Bartolomé Esteban Murillo barely suggested the Christ Child's head, which seems almost to emerge from a void determined by his hair and clothing, and jotted in only the barest of settings, a slightly scribbly ground. This bold drafting style, expressed in extremely loose, staccato penstrokes, gives energetic freedom to a standard religious subject. In contrast to the sentimentality and usually smooth brushwork of his paintings, Murillo's drawings display fluidity and spontaneity.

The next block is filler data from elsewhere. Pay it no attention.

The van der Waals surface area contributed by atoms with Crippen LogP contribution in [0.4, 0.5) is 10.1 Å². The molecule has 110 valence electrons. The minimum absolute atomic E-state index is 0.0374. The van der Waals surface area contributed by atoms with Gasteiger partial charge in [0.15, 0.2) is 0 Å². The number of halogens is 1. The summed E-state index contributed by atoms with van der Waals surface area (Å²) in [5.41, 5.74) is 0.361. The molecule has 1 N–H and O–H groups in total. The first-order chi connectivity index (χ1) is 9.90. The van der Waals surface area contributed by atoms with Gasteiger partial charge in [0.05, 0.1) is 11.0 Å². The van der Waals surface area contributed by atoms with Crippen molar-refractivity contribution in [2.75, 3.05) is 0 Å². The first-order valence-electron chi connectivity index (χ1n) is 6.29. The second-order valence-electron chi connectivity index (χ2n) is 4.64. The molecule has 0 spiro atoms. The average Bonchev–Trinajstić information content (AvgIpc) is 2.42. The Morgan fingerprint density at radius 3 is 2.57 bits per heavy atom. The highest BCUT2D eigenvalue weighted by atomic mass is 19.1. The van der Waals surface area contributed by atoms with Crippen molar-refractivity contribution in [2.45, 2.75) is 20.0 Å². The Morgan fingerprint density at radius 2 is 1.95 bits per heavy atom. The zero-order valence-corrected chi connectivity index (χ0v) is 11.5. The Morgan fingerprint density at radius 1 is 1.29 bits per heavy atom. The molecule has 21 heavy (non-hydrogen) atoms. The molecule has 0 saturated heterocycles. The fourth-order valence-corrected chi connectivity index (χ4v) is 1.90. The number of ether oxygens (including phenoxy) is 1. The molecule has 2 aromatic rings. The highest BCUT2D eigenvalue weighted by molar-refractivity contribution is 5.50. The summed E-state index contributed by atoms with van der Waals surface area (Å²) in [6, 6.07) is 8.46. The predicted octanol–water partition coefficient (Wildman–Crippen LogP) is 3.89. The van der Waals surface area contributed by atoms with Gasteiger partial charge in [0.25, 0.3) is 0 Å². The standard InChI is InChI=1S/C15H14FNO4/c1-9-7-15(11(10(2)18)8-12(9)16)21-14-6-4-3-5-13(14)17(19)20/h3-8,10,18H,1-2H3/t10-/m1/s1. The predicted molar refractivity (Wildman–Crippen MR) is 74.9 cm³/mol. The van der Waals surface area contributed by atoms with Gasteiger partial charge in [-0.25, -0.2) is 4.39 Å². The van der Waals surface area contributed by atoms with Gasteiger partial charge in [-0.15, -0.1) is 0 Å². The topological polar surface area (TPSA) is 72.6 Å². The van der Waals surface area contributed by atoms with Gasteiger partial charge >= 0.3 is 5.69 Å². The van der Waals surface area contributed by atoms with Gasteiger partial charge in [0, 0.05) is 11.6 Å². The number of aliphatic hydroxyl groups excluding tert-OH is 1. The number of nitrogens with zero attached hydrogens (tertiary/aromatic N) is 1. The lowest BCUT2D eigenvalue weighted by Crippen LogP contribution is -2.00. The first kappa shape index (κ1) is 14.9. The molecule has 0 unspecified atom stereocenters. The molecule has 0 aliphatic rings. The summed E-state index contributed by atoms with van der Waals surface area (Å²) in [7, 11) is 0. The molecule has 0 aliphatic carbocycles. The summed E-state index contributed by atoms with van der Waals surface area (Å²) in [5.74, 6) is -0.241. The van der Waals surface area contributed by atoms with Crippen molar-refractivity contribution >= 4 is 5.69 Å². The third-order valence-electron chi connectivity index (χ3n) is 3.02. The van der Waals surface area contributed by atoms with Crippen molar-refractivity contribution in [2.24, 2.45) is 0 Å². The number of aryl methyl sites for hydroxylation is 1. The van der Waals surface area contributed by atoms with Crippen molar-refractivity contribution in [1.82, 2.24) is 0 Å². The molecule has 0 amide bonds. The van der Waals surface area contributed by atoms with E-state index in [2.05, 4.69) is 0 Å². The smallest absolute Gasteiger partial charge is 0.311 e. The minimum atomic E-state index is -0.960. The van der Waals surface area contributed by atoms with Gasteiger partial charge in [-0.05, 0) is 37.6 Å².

Known and admired for his idealized portrayals of children, Murillo often drew and painted scenes of the infancy of Christ, here identified by a shepherd's staff. This attribute also identifies the source of the subject, a passage in the Gospel of Saint John: "I am the good shepherd who gives his life for his sheep."
Murillo drew this sketch on the back of a letter; the verso bears extensive writing in brown ink.